Artsdesk: The Freud Project – IMMA

Posted December 21, 2016 in Arts & Culture Features

The Freud Project at IMMA begins with the artist’s mother. Lucian Freud’s relationship with Lucie (née Brasch) was coloured by resentment. If he spoke of her in his lifetime, it was to tell stories of her smothering attentions in his childhood and adolescence, confiscating his adolescent love letters and pressuring him relentlessly into a career in art. She did not become the subject of one of his paintings until her old age. But here she is, beginning the exhibition in The Painter’s Mother Resting I (1976), on her back in bed with forearms raised, looking somewhat absent, like a dog mid-roll amongst some freshly cut grass. It is a gentle image. A single, dull, steel bar in the bed’s structure behind however belies its playfulness, evoking the clinical and furthermore how closely linked are this resting and, simply, dying. A curatorial gesture that on first glance appears an ironic nod to Freud’s family background – his grandfather (and Lucie’s father-in-law) was Sigmund Freud, the originator of psychoanalytic theory – in fact serves to exemplify one of the painter’s greatest gifts: that for expressing within the image a deep ambivalence.

Freud painted for some 70 years up to his death in 2011, aged 88. This exhibition focuses almost exclusively on his later works, mainly from the 1980s onwards. Of the 30 painted works exhibited, only two (Self portrait, 1949; A Filly, 1970) predate the mid-1970s, by which point both his mature style – painting mainly whole, often nude, figures with the liberal use of the lead-based paint Cremnitz White that became his trademark – and his notoriety were well established.



The selected works contain a mélange of stupefied women and big men. On the latter, a particular emphasis has been placed. See The Big Man (1976-1977), and Head of the Big Man (1975). The eponymous Big Man’s head – ruddy, dour and tight-lipped – is overshadowed by his goitrous neck in the latter, while in the former a seated position in front of a mirror reveals a bald spot incongruous with his easy and magisterial pose, fingers interlinked above a bulging, suited crotch. Freud’s men are grotesque in their bigness. Meanwhile the scattered, splayed forms of women intrigue and unsettle, with these images sharing too the genital focus of their masculine counterparts. See the portraits of his daughters: Bella and Esther (1988-1989) depicts the two sisters squeezing lazily onto a chaise longue, their gazes vacant, while Annabel (1990), a nude portrait, sees its subject’s shoulders hunched forwards and head bowed in an implacable gesture of resignation or loss.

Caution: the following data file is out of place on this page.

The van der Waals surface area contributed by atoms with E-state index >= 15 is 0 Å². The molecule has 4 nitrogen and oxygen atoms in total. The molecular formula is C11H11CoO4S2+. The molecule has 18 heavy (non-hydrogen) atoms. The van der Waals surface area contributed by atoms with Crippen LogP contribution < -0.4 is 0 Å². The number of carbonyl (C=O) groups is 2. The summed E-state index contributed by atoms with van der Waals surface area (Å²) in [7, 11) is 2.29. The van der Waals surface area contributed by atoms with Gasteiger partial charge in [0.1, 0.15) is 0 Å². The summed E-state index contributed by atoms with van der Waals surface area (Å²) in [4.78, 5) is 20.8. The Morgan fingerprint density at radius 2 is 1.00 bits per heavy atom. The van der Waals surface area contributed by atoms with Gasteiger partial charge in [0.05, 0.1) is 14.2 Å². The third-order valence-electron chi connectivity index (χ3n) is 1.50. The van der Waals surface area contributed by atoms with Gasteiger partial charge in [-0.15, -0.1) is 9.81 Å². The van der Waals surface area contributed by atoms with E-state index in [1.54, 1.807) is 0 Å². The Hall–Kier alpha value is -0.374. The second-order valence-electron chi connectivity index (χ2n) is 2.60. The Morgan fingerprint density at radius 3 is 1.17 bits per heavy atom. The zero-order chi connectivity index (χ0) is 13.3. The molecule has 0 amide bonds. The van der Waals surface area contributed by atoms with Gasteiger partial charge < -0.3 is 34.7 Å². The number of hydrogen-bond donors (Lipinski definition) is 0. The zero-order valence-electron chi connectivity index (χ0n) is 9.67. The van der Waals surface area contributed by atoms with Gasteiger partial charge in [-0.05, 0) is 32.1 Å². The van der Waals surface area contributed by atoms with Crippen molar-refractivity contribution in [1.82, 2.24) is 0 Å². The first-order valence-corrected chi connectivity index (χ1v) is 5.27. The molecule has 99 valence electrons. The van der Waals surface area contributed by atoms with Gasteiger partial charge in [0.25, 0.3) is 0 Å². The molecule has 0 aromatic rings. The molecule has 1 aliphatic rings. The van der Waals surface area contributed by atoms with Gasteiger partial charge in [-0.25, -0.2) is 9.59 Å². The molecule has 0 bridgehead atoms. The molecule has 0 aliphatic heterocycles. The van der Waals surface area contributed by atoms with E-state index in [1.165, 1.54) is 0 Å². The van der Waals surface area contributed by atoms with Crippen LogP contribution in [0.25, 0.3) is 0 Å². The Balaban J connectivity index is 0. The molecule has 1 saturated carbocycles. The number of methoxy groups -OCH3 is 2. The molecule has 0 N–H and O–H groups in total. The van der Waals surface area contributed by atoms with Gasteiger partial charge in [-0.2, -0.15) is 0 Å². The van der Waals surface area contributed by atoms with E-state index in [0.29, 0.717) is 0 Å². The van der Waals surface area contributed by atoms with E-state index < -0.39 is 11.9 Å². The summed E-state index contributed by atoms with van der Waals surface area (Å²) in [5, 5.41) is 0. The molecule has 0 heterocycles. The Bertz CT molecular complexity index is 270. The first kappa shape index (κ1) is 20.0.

The highlight of his familial portraits though is The Pearce Family (1998). It is an uncanny, loveless scene of the artist’s daughter Rose with her husband and two children. Three dark and furrowed faces contrast with that of the baby, held in father’s meaty hand, whose blanched, smiling gaze towards the artist is that of a death mask. The under-layer is still visible through its forehead, painted apparently as a sort of grim afterthought. Directed thus at his own family, Freud’s bleak, satirical gaze is truly horrific, truly pathetic. It is quite literally shudder-inducing.